By indexer
133 days ago

Vincent Van Gogh's cheap paint

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Art historians are discovering that one consequence of Vincent Van Gogh’s poverty is that many of his paintings do not look today as they did when he first painted them. In particular, many of his areas of red are gradually turning white.

Wealthier contemporary artists were able to use high-quality pigments in their paint, but Van Gogh lived a hand-to-mouth existence for most of his life, depending largely on the generosity of friends to keep him alive. When the urge to paint seized him, he had to use the cheapest materials that he could find.

For his red colours he used red lead, which is a pigment that has been known since ancient times. Unfortunately, when exposed to light the compounds in red lead that give it its colour break down to a mineral that reacts with carbon dioxide to produce two white-coloured compounds.

The degradation can be seen in Van Gogh’s 1889 “Wheat Stack Under a Cloudy Sky” in which floating leaves have changed from red to white.

Another problem has been noted with the purple-grey colouring in his “Head of an Old Woman with a White Cap” (1885). Vogh Gogh used a pigment based on cochineal, but this has now weathered to a greenish tinge.

Of course, nothing can change the artistry of Van Gogh’s work, and his genius can never be dimmed by a mere change of colour, but it has to be recognised that what we see in the world’s art galleries now is not what the artist saw when he first stepped back from the finished works.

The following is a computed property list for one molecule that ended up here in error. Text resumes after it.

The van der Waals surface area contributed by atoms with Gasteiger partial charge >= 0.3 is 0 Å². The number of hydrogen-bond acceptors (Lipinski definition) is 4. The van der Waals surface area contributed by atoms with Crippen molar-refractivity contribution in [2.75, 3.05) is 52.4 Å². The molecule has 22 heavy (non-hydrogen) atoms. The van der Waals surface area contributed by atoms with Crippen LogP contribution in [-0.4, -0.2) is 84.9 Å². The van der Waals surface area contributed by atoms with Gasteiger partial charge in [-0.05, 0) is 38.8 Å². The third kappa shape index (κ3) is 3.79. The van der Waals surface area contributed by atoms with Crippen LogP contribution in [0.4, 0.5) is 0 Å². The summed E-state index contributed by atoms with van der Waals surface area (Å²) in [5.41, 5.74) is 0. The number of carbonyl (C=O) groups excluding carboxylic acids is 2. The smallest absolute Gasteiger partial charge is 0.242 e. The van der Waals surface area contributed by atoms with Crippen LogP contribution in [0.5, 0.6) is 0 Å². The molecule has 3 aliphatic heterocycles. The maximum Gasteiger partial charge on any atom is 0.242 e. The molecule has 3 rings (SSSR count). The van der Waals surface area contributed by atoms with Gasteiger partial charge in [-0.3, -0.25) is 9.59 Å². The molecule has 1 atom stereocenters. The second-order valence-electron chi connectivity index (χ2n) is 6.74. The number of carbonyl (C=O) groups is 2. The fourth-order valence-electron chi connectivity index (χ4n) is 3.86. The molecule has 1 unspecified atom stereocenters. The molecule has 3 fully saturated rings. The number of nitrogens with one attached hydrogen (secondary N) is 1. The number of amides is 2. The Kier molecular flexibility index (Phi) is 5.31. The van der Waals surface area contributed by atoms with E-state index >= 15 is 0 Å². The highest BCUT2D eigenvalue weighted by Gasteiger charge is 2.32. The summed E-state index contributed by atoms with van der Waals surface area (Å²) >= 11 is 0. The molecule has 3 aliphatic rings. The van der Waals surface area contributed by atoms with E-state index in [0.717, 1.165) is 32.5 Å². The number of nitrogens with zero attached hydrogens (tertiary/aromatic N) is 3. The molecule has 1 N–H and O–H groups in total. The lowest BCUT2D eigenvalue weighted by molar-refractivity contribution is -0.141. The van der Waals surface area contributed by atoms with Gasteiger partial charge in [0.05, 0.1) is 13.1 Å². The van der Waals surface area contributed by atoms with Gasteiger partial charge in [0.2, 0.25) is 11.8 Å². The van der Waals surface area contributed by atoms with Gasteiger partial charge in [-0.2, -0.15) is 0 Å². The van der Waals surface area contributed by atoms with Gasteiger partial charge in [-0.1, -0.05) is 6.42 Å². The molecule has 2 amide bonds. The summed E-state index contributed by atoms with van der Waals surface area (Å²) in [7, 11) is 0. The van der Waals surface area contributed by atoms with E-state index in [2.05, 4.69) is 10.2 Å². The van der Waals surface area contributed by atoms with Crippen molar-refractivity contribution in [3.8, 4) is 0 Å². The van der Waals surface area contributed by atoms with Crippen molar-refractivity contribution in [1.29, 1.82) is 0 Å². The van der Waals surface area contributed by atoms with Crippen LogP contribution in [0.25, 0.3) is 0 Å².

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carmen3521 Nice paint!
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NyishaHv This is a really fantastic article. And so informative, find it quite interesting that Van Vogh did not just use paint for his art work that he also used lead.
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milenazoran Very informative article! Thank you!
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bee @indexer wow!! now that you mention it, I can see how the colours are deteriorating over time.
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indexer @NyishaHv Lead was a traditional component of paint for many years - both "white lead" and "red lead". It was used in house paint as well as the sort that artists use, but clearly presented a danger given its toxicity. It has been banned in the UK (except for highly specialist purposes) since the 1990s.
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jessabumagat20 Well -painted art.
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AnnaDM interesting, thank you
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RasmaSandra I recently wrote about him too and I discovered that his yellow pigments also tended to change with age.
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